Defuelling completed at Oldbury

05 October 2015

The final used fuel element has been removed from unit 2 of the Oldbury nuclear power plant in the UK, the last of more than 52,000 fuel elements from the two Magnox reactors there.

Oldbury nuclear power plant (Magnox)
The two-unit Oldbury plant (Image: Magnox Ltd)

Defuelling began at Oldbury in Gloucestershire in early 2013, and is a key part of the decommissioning process. Fuel is removed from the reactors and then stored in on-site ponds before being transported in flasks to the Sellafield site for reprocessing. There were a total of 52,060 used nuclear fuel elements - each measuring 1.1 meters in length - at the two-unit plant when it ceased operating.

The removal of all 25,826 fuel elements from the reactor of unit 1 at Oldbury was completed on 11 August. The unit ceased operation in February 2012, after more than 44 years of commercial operation, with unit 2 closing in June 2011.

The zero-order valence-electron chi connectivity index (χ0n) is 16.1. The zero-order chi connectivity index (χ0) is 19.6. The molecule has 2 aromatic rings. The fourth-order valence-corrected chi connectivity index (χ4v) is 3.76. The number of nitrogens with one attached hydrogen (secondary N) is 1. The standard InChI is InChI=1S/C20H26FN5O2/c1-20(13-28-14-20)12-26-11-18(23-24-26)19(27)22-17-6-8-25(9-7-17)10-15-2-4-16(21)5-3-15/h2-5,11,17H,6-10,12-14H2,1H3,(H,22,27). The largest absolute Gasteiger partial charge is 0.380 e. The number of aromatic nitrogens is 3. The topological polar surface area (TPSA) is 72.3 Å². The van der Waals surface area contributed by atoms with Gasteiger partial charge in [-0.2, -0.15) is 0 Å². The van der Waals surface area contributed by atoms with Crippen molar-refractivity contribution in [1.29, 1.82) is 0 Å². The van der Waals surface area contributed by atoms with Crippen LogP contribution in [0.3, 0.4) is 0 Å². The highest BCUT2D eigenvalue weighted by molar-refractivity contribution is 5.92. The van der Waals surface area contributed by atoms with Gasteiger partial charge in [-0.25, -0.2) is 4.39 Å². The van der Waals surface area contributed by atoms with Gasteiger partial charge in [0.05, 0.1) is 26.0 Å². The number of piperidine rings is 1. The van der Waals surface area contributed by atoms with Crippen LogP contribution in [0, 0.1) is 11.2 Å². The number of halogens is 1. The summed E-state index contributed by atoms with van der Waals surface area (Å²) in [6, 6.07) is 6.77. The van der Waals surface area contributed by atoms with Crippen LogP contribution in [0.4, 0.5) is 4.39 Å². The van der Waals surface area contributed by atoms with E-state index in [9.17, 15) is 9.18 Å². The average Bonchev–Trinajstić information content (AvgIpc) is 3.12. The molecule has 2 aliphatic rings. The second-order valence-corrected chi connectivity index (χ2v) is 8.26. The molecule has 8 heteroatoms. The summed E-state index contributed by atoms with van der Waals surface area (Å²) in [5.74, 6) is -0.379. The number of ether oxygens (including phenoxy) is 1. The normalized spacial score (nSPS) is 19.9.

The final fuel element was removed from unit 2 just before midnight on 4 October, Magnox Limited said today. The removal of all fuel from the two units - owned by the UK's Nuclear Decommissioning Authority - has been achieved three months ahead of schedule.

Oldbury's defuelling manager, Keri James, said: "The work doesn't end here though; we still need to ship the fuel to Sellafield, which will take us several more months. Once the fuel has been sent off site, we will have removed about 99% of the site's radioactive inventory."

The final shipment of fuel from the two 217 MWe units at Oldbury to Sellafield is due to take place early next year.

Wylfa unit 1 is the UK's only remaining operating Magnox reactor. It is scheduled to close by the end of this year and will begin its own program of defuelling in 2016.

Researched and written
by World Nuclear News